Three researchers from Bristol-based start-up Ultrahaptics have won the 2016 Royal Academy of Engineering Colin Campbell Mitchell Award for their achievements in bringing virtual reality to life and revolutionising the way people can interact with technology. Three members of the Ultrahaptics team received the award at the Academy’s Annual General Meeting in London last week.
Through the novel use of ultrasound and complex mathematics, the Ultrahaptics team have developed a way to project touch sensations through the air. Users can ‘feel’ virtual buttons and switches, or interact with virtual objects in mid-air, allowing hands-free control of technology from in-car entertainment systems to household devices.
While other tech companies are developing their own versions of haptic feedback, the team’s unique solution represents a breakthrough in the field, which has always previously required users to wear special equipment. Ultrahaptics’ technology enables users to receive tactile feedback without needing to wear or touch anything, and has recently been awarded a patent for the innovation.
Originating in the Bristol Interaction and Graphics (BIG) Laboratory at Bristol University, the award-winning research team consists of Professor Sriram Subramanian, Dr Ben Long, and PhD student Tom Carter. Fascinated by the possibility of producing tactile responses using ultrasound, Tom dedicated his PhD studies to the field under the supervision of computer science Professor Sriram Subramanian, who has since moved to the University of Sussex.
The idea of using ultrasound to simulate touch had been suggested as far back as the 1970s, but had presented a real challenge to programmers. Having proved the concept, the Ultrahaptics team went on to develop a complex suite of algorithms and use an array of ultrasound emitters to produce the sensation of touch, creating three-dimensional shapes and textures in mid-air. Their research has placed the UK at the forefront of human-computer interaction engineering.
The world leading technology presents significant commercial opportunities and has attracted interest from leading companies across the automotive industry. The Ultrahaptics team has been supporting Jaguar Land Rover to develop a mid-air touch system for its Predictive Infotainment Screen. With the up-take of touch screens in cars, the temptation for the driver to take their eyes off the road increases. Ultrahaptics is applying its technology to make gesture control in the dashboards of vehicles significantly safer and more intuitive, by allowing users to control switches and buttons in mid-air.
Speaking of the new opportunities this technology will create, Mike Tobin OBE, Ultrahaptics Chairman says “From home audio to kitchen appliances and from cars to laptops, this team of engineers’ achievement is changing the way we interact with technology in our day-to-day lives.”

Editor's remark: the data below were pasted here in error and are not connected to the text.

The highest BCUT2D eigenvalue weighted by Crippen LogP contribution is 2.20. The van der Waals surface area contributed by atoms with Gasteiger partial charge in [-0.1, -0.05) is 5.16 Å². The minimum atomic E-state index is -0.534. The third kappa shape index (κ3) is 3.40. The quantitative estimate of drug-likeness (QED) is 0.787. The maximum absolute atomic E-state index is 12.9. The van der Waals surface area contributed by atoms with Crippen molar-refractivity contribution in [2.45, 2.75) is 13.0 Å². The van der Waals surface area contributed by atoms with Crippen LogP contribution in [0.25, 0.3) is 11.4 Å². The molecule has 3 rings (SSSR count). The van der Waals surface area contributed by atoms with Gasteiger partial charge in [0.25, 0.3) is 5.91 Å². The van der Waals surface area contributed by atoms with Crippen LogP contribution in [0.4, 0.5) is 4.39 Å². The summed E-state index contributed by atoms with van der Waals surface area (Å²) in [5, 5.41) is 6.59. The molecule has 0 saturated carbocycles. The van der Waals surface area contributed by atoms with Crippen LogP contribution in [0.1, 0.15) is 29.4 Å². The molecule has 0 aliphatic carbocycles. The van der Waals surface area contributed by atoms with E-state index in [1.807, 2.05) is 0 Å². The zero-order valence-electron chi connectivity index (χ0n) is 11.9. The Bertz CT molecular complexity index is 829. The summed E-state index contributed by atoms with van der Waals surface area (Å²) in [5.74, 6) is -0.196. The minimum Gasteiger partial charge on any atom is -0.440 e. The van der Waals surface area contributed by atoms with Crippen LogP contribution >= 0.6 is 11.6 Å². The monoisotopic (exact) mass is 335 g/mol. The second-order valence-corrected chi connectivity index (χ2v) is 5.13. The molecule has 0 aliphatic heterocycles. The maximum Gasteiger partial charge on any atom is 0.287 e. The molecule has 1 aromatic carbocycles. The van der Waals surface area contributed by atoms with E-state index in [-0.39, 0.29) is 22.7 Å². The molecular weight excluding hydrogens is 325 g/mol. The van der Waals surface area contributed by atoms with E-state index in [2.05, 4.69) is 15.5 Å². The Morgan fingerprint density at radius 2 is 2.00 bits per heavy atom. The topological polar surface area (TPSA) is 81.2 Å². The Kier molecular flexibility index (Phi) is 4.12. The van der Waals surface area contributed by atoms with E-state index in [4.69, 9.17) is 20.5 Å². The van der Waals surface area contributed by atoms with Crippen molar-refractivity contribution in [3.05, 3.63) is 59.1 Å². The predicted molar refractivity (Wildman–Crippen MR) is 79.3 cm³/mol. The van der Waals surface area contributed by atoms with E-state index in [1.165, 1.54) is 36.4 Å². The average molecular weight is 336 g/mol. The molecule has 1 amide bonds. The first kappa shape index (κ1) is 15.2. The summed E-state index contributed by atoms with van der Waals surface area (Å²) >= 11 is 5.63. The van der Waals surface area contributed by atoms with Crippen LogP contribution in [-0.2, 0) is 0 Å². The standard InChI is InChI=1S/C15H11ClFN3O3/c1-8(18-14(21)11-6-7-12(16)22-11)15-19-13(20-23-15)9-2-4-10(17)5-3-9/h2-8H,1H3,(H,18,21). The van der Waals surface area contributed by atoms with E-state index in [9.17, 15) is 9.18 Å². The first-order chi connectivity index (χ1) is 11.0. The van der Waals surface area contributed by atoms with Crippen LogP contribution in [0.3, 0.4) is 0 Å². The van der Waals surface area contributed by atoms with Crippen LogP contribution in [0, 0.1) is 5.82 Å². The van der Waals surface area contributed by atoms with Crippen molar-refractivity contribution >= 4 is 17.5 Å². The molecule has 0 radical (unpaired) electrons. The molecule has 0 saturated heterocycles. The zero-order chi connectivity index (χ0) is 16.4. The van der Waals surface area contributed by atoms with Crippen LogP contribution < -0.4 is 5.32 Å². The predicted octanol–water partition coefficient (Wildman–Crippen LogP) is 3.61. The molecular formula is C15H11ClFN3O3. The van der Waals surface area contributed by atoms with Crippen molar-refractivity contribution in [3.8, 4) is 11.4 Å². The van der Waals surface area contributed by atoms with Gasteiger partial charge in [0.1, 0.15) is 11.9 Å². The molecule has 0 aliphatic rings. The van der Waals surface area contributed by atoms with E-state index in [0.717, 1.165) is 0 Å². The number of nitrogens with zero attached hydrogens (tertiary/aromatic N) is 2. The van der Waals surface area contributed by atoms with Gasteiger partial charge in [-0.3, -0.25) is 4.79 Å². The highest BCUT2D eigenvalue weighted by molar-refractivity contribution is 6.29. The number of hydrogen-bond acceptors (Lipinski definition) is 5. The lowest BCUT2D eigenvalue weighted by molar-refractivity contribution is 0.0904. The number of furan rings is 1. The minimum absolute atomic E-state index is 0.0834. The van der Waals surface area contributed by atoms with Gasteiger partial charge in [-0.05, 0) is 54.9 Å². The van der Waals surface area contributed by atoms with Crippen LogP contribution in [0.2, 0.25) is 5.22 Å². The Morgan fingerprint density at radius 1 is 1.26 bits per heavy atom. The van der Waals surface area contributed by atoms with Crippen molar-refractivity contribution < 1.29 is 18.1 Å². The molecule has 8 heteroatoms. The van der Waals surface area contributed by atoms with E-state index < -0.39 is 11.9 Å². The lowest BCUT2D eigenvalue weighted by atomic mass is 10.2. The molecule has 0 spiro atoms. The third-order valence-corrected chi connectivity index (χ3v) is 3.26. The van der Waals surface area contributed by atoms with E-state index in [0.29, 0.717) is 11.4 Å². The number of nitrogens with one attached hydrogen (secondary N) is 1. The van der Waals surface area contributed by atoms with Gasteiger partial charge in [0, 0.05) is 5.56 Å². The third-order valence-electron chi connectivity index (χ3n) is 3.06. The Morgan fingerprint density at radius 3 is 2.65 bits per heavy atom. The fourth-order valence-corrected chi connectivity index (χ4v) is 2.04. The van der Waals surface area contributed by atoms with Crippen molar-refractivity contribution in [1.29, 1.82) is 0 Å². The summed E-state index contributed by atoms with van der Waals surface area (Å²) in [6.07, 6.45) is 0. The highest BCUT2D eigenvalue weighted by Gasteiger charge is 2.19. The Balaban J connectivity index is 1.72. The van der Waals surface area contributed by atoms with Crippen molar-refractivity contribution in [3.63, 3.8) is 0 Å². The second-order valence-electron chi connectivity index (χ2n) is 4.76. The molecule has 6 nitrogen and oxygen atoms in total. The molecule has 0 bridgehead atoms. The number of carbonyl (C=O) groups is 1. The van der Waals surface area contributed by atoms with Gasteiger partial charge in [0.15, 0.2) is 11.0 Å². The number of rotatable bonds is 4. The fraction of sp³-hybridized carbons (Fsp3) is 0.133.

Nigel Perry MBE FREng, Chair of the Academy's Awards Committee, said: The Royal Academy of Engineering is delighted to award the Ultrahaptics team for their innovation. Ultrahaptics’ technology has made a pioneering contribution to this hugely exciting field and provides an excellent example of how engineering research and ingenuity continues to advance the interface between society and technology.
Notes for editors
1. Colin Campbell Mitchell Award. Awarded to an individual or team of up to six engineers either working or studying in the UK. It will be awarded for having made the greatest contribution to the advancement of any field of engineering within the period of the four years prior to the making of the award. A cash prize of £3,000 will be awarded to an individual, up to a maximum of £6,000 for a team.
The Award commemorates the life and work of one of Scotland's most accomplished marine engineers. Edinburgh-born Colin Campbell Mitchell OBE FRSE (1904-69) had a long and distinguished career with Brown Brothers Engineering where he pioneered the development of the steam catapult for use on aircraft carriers.
2. Royal Academy of Engineering. As the UK’s national academy for engineering, we bring together the most successful and talented engineers for a shared purpose: to advance and promote excellence in engineering. We provide analysis and policy support to promote the UK’s role as a great place to do business. We take a lead on engineering education and we invest in the UK’s world-class research base to underpin innovation. We work to improve public awareness and understanding of engineering. We are a national academy with a global outlook.
We have four strategic challenges:
- Make the UK the leading nation for engineering innovation
- Address the engineering skills crisis
- Position engineering at the heart of society
- Lead the profession
For more information please contact:J
Jane Sutton at the Royal Academy of Engineering
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